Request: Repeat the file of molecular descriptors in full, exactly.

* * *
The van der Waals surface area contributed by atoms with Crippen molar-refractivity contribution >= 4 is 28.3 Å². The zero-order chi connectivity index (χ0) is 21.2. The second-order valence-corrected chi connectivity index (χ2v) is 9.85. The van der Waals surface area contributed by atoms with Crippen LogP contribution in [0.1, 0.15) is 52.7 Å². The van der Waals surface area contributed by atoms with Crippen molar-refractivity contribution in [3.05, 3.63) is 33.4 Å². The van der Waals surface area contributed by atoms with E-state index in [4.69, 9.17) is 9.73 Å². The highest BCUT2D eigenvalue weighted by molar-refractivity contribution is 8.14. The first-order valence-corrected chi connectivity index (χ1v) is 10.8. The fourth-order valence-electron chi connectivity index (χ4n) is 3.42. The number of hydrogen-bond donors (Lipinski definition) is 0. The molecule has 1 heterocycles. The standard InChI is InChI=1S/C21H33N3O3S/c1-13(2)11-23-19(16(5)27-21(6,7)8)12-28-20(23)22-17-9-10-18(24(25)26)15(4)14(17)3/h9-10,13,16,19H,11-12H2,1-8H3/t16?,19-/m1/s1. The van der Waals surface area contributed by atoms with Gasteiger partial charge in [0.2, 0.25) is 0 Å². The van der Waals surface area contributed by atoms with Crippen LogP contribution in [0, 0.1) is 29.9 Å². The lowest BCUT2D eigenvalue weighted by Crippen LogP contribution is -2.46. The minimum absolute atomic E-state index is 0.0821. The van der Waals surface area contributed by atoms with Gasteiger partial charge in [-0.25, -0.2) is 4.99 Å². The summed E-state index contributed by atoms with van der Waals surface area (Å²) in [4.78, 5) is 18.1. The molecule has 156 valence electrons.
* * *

The van der Waals surface area contributed by atoms with Crippen molar-refractivity contribution >= 4 is 28.3 Å². The zero-order chi connectivity index (χ0) is 21.2. The second-order valence-corrected chi connectivity index (χ2v) is 9.85. The van der Waals surface area contributed by atoms with Crippen LogP contribution in [0.1, 0.15) is 52.7 Å². The van der Waals surface area contributed by atoms with Crippen molar-refractivity contribution in [3.05, 3.63) is 33.4 Å². The van der Waals surface area contributed by atoms with E-state index in [4.69, 9.17) is 9.73 Å². The highest BCUT2D eigenvalue weighted by molar-refractivity contribution is 8.14. The first-order valence-corrected chi connectivity index (χ1v) is 10.8. The fourth-order valence-electron chi connectivity index (χ4n) is 3.42. The number of hydrogen-bond donors (Lipinski definition) is 0. The molecule has 1 heterocycles. The standard InChI is InChI=1S/C21H33N3O3S/c1-13(2)11-23-19(16(5)27-21(6,7)8)12-28-20(23)22-17-9-10-18(24(25)26)15(4)14(17)3/h9-10,13,16,19H,11-12H2,1-8H3/t16?,19-/m1/s1. The van der Waals surface area contributed by atoms with Gasteiger partial charge in [0.2, 0.25) is 0 Å². The van der Waals surface area contributed by atoms with Crippen LogP contribution in [0, 0.1) is 29.9 Å². The lowest BCUT2D eigenvalue weighted by Crippen LogP contribution is -2.46. The minimum absolute atomic E-state index is 0.0821. The van der Waals surface area contributed by atoms with Gasteiger partial charge in [-0.25, -0.2) is 4.99 Å². The summed E-state index contributed by atoms with van der Waals surface area (Å²) in [4.78, 5) is 18.1. The molecule has 156 valence electrons.